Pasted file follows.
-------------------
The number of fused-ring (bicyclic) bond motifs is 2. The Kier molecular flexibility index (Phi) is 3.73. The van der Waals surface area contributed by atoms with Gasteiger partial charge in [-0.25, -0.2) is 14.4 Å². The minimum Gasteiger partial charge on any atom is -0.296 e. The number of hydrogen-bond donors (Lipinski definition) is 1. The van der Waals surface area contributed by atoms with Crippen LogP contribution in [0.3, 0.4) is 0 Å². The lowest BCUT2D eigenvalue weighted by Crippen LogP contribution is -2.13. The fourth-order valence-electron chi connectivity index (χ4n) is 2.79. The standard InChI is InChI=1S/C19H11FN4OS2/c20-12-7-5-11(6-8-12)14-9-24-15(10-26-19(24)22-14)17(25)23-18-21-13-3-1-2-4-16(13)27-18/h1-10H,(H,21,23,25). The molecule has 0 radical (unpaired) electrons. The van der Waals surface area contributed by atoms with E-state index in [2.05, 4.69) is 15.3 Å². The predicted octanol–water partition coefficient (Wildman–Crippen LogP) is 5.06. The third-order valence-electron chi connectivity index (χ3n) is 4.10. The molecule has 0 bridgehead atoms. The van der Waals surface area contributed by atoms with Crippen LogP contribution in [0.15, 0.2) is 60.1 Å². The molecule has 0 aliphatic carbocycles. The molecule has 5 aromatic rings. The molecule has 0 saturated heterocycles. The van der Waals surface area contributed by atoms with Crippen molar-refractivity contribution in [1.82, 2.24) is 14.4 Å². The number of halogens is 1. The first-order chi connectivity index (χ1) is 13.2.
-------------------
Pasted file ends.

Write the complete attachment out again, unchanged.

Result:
The number of fused-ring (bicyclic) bond motifs is 2. The Kier molecular flexibility index (Phi) is 3.73. The van der Waals surface area contributed by atoms with Gasteiger partial charge in [-0.25, -0.2) is 14.4 Å². The minimum Gasteiger partial charge on any atom is -0.296 e. The number of hydrogen-bond donors (Lipinski definition) is 1. The van der Waals surface area contributed by atoms with Crippen LogP contribution in [0.3, 0.4) is 0 Å². The lowest BCUT2D eigenvalue weighted by Crippen LogP contribution is -2.13. The fourth-order valence-electron chi connectivity index (χ4n) is 2.79. The standard InChI is InChI=1S/C19H11FN4OS2/c20-12-7-5-11(6-8-12)14-9-24-15(10-26-19(24)22-14)17(25)23-18-21-13-3-1-2-4-16(13)27-18/h1-10H,(H,21,23,25). The molecule has 0 radical (unpaired) electrons. The van der Waals surface area contributed by atoms with E-state index in [2.05, 4.69) is 15.3 Å². The predicted octanol–water partition coefficient (Wildman–Crippen LogP) is 5.06. The third-order valence-electron chi connectivity index (χ3n) is 4.10. The molecule has 0 bridgehead atoms. The van der Waals surface area contributed by atoms with Crippen LogP contribution in [0.15, 0.2) is 60.1 Å². The molecule has 0 aliphatic carbocycles. The molecule has 5 aromatic rings. The molecule has 0 saturated heterocycles. The van der Waals surface area contributed by atoms with Crippen molar-refractivity contribution in [1.82, 2.24) is 14.4 Å². The number of halogens is 1. The first-order chi connectivity index (χ1) is 13.2.